What does President Trump’s transgender ban for military personnel mean for LGBT soldiers?

Paolo Cesar

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After a rough period in 2017, the Trump Administration’s anti-transgender ban for the armed forces came back in force in January right on the heels of the government shutdown.

Director of the LGBT Resource Center Kaitlin Legg shared her observations of the ban’s return and its fallout for LGBT members in the armed services.

“There’s estimates that between 13,000 and 15,000 transgender people are currently openly serving in the armed forces,” Legg said, “So the reason this is on the news again is that on Tuesday, the Supreme Court decided that they were going to put some of those injunctions on hold, which would mean, again, transgender people cannot serve.”

For the time being, though, the Supreme Court has not made any further decisions over the case. For the LGBT community this means that thousands still risk losing their jobs. For Legg, who mentioned a prior study by the Department of Defense that found no major negative consequences for transgender people to openly serve, it also means more polarization in an already charged political climate.

“The only answer [to why this is coming back] I can think of is that transgender people’s lives have become incredibly politicized,” Legg said, “So there’s often two camps: there’s the one side of the fence that says we need trans inclusion now, this is fine, and the other side of the fence, which I think are the people President Trump is trying to appeal to, believe that trans folk shouldn’t have equal access to those rights.”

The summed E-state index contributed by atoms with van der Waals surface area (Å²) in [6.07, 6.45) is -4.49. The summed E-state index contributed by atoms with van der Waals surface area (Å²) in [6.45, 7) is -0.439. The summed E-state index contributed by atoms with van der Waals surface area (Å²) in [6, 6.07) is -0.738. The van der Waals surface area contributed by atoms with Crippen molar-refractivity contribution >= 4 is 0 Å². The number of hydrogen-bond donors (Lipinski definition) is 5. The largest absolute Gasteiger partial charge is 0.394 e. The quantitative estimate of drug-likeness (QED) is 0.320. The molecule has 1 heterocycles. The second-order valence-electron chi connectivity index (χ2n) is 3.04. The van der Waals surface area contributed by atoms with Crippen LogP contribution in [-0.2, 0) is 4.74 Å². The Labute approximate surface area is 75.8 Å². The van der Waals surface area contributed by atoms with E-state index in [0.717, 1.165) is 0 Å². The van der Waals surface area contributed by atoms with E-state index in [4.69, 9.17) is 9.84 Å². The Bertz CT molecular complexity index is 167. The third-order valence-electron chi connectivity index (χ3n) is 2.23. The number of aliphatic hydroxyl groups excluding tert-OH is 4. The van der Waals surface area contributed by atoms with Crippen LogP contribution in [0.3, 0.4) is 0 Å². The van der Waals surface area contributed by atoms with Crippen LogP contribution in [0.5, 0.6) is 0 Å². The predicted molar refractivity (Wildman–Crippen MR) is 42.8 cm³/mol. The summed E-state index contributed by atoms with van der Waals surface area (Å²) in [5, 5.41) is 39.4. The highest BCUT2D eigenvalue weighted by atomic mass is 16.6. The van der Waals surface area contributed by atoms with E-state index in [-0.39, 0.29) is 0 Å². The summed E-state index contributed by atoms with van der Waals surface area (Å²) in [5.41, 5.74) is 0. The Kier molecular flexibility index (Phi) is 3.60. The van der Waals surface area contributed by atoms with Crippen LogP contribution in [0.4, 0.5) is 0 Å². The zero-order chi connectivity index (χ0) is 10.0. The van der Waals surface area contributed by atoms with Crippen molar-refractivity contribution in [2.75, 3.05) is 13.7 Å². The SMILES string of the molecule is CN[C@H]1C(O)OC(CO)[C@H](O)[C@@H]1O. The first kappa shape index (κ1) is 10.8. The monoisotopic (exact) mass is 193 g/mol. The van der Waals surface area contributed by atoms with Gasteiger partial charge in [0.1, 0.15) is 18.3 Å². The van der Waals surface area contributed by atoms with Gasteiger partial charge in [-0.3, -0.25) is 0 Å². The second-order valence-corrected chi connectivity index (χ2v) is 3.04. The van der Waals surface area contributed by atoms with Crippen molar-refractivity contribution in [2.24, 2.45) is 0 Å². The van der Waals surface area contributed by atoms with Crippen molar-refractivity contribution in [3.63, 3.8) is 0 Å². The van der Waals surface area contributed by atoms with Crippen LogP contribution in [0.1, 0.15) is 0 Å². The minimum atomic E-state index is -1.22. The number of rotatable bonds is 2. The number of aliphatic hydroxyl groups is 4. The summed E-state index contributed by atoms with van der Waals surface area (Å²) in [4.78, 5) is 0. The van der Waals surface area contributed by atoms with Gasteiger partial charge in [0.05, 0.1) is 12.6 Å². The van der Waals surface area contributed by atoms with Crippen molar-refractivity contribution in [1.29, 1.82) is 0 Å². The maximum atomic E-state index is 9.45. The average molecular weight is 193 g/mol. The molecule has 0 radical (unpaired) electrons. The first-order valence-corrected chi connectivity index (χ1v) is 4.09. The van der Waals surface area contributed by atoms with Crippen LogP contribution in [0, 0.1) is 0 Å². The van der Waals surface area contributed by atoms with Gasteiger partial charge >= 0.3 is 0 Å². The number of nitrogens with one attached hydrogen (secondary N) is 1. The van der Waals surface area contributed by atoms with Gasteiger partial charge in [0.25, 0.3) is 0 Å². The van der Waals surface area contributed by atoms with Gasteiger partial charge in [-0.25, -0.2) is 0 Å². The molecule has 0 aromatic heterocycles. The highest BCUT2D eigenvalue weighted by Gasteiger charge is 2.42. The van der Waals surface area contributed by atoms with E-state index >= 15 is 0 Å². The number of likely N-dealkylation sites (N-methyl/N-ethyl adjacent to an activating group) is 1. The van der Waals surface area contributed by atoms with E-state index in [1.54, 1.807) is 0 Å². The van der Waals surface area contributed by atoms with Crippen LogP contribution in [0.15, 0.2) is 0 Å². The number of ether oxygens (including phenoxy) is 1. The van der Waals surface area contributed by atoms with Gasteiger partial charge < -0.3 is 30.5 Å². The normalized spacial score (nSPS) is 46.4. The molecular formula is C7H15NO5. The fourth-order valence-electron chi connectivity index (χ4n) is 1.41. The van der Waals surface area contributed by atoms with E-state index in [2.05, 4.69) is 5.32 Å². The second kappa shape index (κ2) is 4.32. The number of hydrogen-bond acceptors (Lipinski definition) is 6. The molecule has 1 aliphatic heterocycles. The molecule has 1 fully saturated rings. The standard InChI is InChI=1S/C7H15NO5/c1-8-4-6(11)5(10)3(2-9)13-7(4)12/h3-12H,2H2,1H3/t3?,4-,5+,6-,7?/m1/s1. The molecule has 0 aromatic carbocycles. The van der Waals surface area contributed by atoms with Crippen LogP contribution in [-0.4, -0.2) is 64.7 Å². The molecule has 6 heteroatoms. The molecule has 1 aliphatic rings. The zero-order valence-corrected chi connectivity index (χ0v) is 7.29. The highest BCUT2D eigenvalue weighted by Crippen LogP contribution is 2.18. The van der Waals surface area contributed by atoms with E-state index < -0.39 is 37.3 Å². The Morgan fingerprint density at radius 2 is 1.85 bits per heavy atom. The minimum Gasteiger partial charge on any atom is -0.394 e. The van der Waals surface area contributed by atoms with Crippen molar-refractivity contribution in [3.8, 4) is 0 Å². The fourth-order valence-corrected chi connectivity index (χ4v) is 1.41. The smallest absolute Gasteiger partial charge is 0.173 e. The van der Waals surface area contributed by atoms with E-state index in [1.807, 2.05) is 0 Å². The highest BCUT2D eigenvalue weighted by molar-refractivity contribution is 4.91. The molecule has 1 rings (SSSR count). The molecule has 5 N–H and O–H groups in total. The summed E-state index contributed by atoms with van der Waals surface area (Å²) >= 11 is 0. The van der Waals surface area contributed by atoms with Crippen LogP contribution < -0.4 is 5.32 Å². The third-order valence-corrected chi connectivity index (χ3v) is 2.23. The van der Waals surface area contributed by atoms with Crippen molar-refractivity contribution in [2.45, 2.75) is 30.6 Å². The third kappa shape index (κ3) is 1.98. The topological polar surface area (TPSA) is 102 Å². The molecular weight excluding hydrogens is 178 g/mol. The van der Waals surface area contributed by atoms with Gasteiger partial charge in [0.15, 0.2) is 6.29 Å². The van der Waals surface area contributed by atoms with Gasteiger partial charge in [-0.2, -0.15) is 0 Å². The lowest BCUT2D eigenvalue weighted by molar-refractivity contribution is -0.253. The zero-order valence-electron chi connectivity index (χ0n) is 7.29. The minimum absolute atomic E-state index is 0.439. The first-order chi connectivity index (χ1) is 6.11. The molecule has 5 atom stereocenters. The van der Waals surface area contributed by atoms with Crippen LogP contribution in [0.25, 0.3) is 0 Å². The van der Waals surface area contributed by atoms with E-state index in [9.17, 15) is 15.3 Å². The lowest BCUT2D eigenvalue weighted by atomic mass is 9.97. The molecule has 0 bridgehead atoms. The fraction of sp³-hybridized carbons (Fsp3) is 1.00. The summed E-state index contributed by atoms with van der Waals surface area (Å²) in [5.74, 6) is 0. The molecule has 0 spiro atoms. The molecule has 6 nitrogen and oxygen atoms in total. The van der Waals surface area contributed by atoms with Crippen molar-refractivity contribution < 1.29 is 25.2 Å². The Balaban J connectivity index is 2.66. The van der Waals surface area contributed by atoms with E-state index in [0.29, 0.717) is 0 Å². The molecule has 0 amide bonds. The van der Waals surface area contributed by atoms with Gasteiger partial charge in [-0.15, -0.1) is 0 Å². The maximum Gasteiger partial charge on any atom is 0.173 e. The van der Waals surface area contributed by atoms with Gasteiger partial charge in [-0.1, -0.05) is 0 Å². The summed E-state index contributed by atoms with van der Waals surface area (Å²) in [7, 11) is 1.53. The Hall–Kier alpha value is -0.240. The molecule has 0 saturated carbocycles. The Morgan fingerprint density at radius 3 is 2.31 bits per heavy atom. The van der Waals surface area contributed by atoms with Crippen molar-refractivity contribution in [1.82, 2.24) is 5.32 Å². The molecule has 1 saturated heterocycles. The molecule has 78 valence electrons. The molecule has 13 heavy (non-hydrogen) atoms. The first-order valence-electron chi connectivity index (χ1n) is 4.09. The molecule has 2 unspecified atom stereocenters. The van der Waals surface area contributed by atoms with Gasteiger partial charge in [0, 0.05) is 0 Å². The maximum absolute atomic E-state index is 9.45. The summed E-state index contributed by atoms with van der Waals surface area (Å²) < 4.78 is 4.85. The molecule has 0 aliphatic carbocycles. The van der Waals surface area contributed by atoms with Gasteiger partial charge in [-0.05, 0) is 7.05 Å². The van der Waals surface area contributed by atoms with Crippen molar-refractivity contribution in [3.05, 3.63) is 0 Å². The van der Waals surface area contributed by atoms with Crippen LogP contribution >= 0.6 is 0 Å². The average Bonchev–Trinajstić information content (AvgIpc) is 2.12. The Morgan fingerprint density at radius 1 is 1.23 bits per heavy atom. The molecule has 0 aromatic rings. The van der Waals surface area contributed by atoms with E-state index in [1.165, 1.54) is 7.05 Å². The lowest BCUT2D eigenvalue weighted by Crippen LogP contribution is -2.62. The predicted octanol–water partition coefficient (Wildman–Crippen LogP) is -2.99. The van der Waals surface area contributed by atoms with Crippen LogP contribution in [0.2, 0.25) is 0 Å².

With this and the government shutdown in mind, Legg also mentioned that this is the first time that a president reversed a decision to integrate a minority population into the military.

“If you think back historically, to the integration of black troops within a predominantly white – at the time – military, the integration of women as well as the integration of lesbian and gay folks when ‘Don’t Ask, Don’t Tell’ was repealed, none of those things were reversed. So, this is a big move.”

However, Legg remains optimistic that in the long term, people will move in support of the LGBT community and deny the ban.

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